Seared scallops with tarragon butter
- 12 oz. 350 g fresh or frozen sea scallop (20-30, per lb) - see "Tips" section belowfresh or frozen sea scallops (20-30, per lb) - see "Tips" section below
- 3 tbsp 3 tbsp olive oil, divided
- 4 tbsp 4 tbsp unsalted butter, divided
- 1 1 garlic clove, finely choppedgarlic cloves, finely chopped
- 1⁄3 cup 75 ml chicken broth
- 4 tbsp 4 tbsp fresh parsley, chopped
- 1 tbsp 1 tbsp fresh tarragon, chopped
- salt and salt and pepper
- 9 oz. 250 g green asparagus
- ½ tsp ½ tsp salt, for boiling
Scallops with tarragon butter
- Prepare the scallops by removing the side muscle (if applicable), rinse and pat dry. Using a sharp knife, cut a series of shallow, criss-cross lines into the flat surfaces of each scallop. Season with salt and pepper.
- Divide the scallops and oil into equal batches. Heat the olive oil in a large frying pan, over high heat. When the oil becomes hot and shiny, lower the temperature to medium. Add the first batch of scallops to the pan. Sear for about 1.5 -2 minutes per side, or until golden crusts form on each side. Continue with the remaining batches, searing until golden, and remove from the pan.
- Reduce the heat to medium-low, and add 3/4 of the butter to the frying pan. Once melted, add the garlic and stir until softened. Pour in the chicken broth and cook uncovered, until the mixture has reduced and thickened.
- Add the remaining butter and chopped herbs to the pan, stirring until combined. Return the scallops to the pan, coat with the herbed butter, and then set aside once heated through.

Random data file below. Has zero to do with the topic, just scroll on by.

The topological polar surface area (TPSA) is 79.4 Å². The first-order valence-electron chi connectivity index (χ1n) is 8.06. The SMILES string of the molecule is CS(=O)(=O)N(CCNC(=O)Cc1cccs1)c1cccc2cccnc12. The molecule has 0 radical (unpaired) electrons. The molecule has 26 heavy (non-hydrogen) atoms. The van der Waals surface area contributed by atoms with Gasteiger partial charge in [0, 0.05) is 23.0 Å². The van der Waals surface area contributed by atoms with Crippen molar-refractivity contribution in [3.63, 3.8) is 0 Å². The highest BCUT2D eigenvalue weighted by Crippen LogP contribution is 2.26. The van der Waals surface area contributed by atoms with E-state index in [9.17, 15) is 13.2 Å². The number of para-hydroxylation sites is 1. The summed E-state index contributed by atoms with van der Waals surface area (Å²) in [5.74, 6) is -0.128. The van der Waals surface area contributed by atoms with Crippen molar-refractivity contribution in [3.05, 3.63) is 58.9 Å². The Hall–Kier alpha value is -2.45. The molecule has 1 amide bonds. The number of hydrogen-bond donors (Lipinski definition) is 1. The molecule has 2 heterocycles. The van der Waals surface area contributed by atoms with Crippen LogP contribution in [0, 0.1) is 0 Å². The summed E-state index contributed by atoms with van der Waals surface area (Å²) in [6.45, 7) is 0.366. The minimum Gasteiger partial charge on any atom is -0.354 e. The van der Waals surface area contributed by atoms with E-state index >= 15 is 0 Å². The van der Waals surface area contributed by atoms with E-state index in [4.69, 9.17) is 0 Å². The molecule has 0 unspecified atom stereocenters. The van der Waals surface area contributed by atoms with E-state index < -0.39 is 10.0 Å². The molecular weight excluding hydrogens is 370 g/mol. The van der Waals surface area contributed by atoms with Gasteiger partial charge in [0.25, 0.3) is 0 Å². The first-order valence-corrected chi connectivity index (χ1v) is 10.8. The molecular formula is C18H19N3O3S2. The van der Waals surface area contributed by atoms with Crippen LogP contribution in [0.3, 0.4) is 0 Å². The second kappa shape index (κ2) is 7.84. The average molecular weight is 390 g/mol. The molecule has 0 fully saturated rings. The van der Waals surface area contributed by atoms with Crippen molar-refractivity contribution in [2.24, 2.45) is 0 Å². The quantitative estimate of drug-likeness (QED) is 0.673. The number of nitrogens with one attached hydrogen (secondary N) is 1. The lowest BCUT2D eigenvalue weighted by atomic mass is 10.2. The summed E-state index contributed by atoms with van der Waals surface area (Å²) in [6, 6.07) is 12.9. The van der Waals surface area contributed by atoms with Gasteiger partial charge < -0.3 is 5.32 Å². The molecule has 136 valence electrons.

- Fill a large pot 3/4 full of water. Add the salt and bring to a boil over high heat.
- Place the asparagus in the boiling water. Cook for about 5 minutes, or until it turns bright green, and then strain in a colander. If not serving immediately, submerge the asparagus in a bowl of ice water, to prevent further cooking.
- For serving, plate the scallops with the asparagus, and drizzle the warm tarragon butter on top.
Everything you need to about scollops
There is a variety of scallops. For this recipe, we use larger scallops, called "sea scallops." Sea scallops are commonly sold by the pound and on average, there are 20-30 sea scallops, per pound. However, the amounts sold, per pound, can vary.
Frozen sea scallops are packaged with a label, indicating the rough number of scallops, per pound. For example, a label "10/20," means that there are 10 to 20 scallops, per pound. Other common labels are U15, or U10, which means there are under 15 scallops, or 10 scallops, per pound. The fewer scallops per pound, the larger they are!
Prepping frozen sea scallops
Scallops are mostly sold with the side muscle already removed, especially when frozen. If the side muscle is still attached, it will need to be removed prior to cooking. For frozen scallops, follow the thawing instructions on the package.
Prepping raw scallops
Prior to cooking, refrigerate the scallops in the original packaging, unopened, in the coldest part of the fridge. Ideally, prepare fresh scallops on the same day of purchase, or by the next day. To prep, remove the side muscle (if applicable), rinse scallops under running water, and pat dry, prior to cooking. If plans change, the fresh scallops can be frozen; place the unopened, original packaging into an air-tight freezer bag. They can be frozen for about 3 to 6 months.
How long do the scollops keep fresh?
Cooked scallops can be stored in the fridge, covered, for up to three days.